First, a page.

• Release Date: 02/11/2014
    • MSRP: $35.99

    The Production Rating: 4/5

    Once upon a time I worked for an inveterate liar. He made promises that he never intended to keep and repeatedly gave false accounts of what our clients were telling him. After I finally had enough and went to work for another company, he asked to meet him for lunch so we could resolve some issues about money which was owed to me. He proceeded to spin a tale which I knew was just another lie, but he did it so convincingly that I left the meeting almost believing what he had said. Watching Lance Armstrong lie about his doping reminded me of my former boss.

    One thing which remains a mystery is why Armstrong decided to come out of retirement and race in the 2009 Tour de France. He had successfully weathered repeated claims that he had succeeded with the assistance of doping. He had survived a life-threatening case of testicular cancer and had become a high-profile advocate and fundraiser for cancer treatment and research. Moreover, he was a wealthy man. There is reason to believe that he wanted to prove to himself that he could win the Tour de France without doping, but as it turned out it is likely that he never would have had to admit to doping if he had not come out of retirement.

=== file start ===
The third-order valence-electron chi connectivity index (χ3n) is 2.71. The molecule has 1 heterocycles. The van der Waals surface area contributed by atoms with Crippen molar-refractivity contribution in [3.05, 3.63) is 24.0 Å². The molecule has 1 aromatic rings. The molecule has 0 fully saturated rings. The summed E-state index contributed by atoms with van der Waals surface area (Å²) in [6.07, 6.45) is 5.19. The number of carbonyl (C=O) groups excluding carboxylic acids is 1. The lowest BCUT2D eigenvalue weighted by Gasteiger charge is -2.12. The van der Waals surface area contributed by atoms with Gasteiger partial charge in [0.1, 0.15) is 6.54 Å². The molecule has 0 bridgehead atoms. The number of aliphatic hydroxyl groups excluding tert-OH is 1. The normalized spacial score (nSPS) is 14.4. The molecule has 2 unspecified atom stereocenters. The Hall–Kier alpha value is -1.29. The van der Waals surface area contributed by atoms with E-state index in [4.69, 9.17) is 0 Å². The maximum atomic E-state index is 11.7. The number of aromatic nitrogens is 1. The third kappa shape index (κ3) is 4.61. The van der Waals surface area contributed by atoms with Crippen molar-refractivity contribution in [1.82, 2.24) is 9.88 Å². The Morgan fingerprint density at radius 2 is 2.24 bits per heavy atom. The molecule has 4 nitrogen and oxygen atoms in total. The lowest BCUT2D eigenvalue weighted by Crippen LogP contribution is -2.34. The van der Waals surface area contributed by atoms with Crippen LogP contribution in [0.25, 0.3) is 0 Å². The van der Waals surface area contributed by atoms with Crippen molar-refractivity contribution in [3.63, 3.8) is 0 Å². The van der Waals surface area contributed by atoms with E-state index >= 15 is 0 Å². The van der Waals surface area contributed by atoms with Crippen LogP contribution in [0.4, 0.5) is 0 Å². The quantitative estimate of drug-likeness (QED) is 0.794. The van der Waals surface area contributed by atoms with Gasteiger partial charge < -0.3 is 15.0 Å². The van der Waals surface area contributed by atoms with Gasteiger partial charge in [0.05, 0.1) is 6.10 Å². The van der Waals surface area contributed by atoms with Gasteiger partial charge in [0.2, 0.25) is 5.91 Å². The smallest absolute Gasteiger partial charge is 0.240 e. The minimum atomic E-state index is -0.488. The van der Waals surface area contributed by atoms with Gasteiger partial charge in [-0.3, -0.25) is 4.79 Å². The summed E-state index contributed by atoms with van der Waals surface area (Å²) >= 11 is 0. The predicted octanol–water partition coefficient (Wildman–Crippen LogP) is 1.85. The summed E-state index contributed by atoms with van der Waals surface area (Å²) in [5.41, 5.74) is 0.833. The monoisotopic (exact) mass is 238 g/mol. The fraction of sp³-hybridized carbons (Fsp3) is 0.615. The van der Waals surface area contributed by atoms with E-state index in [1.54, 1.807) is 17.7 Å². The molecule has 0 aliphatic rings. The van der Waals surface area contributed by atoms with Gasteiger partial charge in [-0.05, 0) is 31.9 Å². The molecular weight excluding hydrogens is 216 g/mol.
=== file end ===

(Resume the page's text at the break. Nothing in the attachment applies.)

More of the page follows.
The Armstrong Lie provides an intimate and in-depth look at Armstrong, his associates, and his teammates. Prominent among them is the Italian physician and cycling coach Michele Ferrari, who in 2012 was given a lifetime sports ban by the United States Anti-Doping Agency (USADA) for the possession, trafficking, and administration of illegal doping agents. It is alleged that Ferrari not only oversaw Armstrong's doping, he also taught him how to beat drug tests. Ferrari used erythropoietin (EPO), testosterone and banned in-race blood transfusions to increase the stamina of cyclists.